Saying Goodbye to Aaron Craft and Lenzelle Smith Jr.

By Chris Lauderback on March 8, 2014 at 8:15a
Craft and Lenzelle have played parts on teams to reach the Sweet 16, Elite 8 and Final Four over their first three seasons

Tomorrow, Ohio State seniors Aaron Craft and Lenzelle Smith Jr. will suit up one final time and give it all they've got in front of the home faithful.

Like it or not, Craft and Smith will do so with the shine of their individual playing careers dulled just a bit as the Buckeyes stumble along what has become a 9-8 record in league play with that reality, in part, due to the duo's combined inability to take on greater expectations as seniors.

Throw in the fact neither drastically improved over their time in Columbus and it's possible to slip into the mode of focusing on what these guys aren't.

But that's not what tomorrow should be about.

Tomorrow should be about what they are which is a pair of three-star recruits that gave a great deal to their university including key performances in big games and a serving as model student-athletes. 

Craft, obviously the more decorated of the two, isn't the greatest point guard in school history but he gets to be part of the conversation thanks to (don't lazily misconstrue this as a back-handed compliment because it isn't) a skill-set featuring one singular hyper-strength (defense) and rock solid intangibles (leadership, heart) coupled with a set of other skills ranging from mediocre-to-poor (shooting) to adequate (ball-handling) to above average (passing), ensuring he would be a four-year college player.

To his credit, Craft parlayed those talents into a B1G Sixth Man of the Year award, a B1G Defensive Player of the Year award, 116 wins, 666 assists and a B1G record 324 steals, a Final Four, two Elite Eights and three Sweet Sixteens playing alongside the likes of Jared Sullinger, Deshaun Thomas, Wil Buford, Jon Diebler and David Lighty. 

And he's one of four players in B1G men's hoops history to make the Academic All-American team three times.  

Craft is one of the fiercest competitors in program history.

Smith, an Illinois product in the same 2010 class with Craft, five-stars Sullinger and Thomas, a fellow three-star in J.D. Weatherspoon and four-star Jordan Siebert, was virtually a throw in recruit with minimal buzz.

Joining a loaded roster following wrist surgery, Smith was a benchwarmer his freshman season but earned a starting wing spot as a sophomore on a Final Four team. Not much was asked of Smith as he finished 5th in scoring and 4th in rebounding among the starters but he came up big a few times in the regular season and ripped off two clutch performances in the Dance.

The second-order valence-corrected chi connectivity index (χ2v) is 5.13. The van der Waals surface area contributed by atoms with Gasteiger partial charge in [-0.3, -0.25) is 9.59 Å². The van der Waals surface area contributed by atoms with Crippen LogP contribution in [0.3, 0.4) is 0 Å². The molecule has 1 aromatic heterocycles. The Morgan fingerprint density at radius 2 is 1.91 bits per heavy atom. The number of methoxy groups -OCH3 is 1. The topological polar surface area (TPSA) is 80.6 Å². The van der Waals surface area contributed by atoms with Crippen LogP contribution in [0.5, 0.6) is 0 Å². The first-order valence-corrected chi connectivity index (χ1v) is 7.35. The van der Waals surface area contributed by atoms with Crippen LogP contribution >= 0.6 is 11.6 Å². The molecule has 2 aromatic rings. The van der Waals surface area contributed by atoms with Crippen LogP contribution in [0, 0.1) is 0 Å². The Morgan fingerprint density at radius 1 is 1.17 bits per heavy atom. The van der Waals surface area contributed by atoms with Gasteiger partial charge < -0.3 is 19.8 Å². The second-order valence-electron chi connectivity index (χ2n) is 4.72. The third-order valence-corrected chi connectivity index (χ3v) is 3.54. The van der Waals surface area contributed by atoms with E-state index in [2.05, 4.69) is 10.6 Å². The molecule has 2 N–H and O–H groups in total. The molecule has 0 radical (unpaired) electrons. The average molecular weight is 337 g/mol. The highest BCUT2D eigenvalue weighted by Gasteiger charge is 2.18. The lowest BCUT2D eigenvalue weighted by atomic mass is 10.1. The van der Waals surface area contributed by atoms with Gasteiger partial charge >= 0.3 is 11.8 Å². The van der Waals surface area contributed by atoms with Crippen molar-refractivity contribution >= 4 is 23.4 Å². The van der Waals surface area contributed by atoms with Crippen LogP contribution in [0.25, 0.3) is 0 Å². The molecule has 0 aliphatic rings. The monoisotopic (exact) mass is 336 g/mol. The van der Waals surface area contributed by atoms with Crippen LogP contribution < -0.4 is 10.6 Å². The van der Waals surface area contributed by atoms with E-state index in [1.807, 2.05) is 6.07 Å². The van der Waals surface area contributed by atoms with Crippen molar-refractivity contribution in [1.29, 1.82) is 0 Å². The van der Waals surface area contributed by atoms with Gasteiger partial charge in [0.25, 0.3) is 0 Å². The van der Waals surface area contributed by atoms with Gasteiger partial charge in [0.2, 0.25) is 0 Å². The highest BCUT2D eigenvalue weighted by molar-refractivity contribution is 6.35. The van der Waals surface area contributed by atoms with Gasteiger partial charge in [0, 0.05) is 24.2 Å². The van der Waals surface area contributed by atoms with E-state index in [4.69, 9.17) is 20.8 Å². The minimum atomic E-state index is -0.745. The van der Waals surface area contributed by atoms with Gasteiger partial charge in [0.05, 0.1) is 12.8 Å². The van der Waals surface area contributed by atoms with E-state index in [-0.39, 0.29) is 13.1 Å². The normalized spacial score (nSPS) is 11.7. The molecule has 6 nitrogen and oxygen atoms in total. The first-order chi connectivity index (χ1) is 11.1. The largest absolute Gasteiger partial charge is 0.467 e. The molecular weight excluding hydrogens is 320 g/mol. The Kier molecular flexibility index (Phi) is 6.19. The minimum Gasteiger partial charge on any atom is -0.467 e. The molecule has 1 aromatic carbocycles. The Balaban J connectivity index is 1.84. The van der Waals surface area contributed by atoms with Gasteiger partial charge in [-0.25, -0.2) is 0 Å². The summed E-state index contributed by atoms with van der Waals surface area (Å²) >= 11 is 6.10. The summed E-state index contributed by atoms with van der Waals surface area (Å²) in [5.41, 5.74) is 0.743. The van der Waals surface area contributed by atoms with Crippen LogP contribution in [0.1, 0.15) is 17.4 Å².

Those outings proved a bit of a tease however as they featured Smith at his ceiling, a level he simply couldn't sustain especially if expected to do so which we saw play out as he fought bouts of inconsistency at the offensive end over his final two seasons. Defensively, he was an asset and emerged as a guy who could grab some boards at both ends from the wing.

In the end, though Craft is on a higher plane that Smith, they were both key complimentary players on very good-to-great teams but when forced to step into increasingly prominent roles, their production couldn't match the demands and amid a flurry of other factors, the team simply crested (so far anyway) at the level of a mediocre-to-good squad.

Fueling the flames, Thad Matta got bit by all the one-and-done's which was only magnified by the swings and misses to replace them, particularly the 2011 crop of four-stars LaQuinton Ross, Sam Thompson, Shannon Scott and Amir Williams.

Unable to land any big time scorers in that class coupled with a 2012 crop consisting of one guy (Amedeo Della Valle) and 2013 bringing a still evolving Marc Loving and a redshirt season from Kameron WIlliams, Matta was forced to ask Craft and Smith to take on unrealistic scoring burdens.

In turn, both players pressed at times offensively, trying to play outside their capabilities, all the while tricking too many of us into thinking it was realistic for guys who had played at virtually the same exact level of individual performance for three years to somehow, suddenly morph into something far greater.

As a result, Craft and Smith have taken far more criticism than they deserve and I won't pretend I haven't been right there chirping from time to time.

But when the final horn sounds ending their collegiate careers sometime in the next 30 days, there should be no question The Ohio State University and the basketball program both benefited greatly from having Aaron Craft and Lenzelle Smith Jr. in the fold over the last four years.



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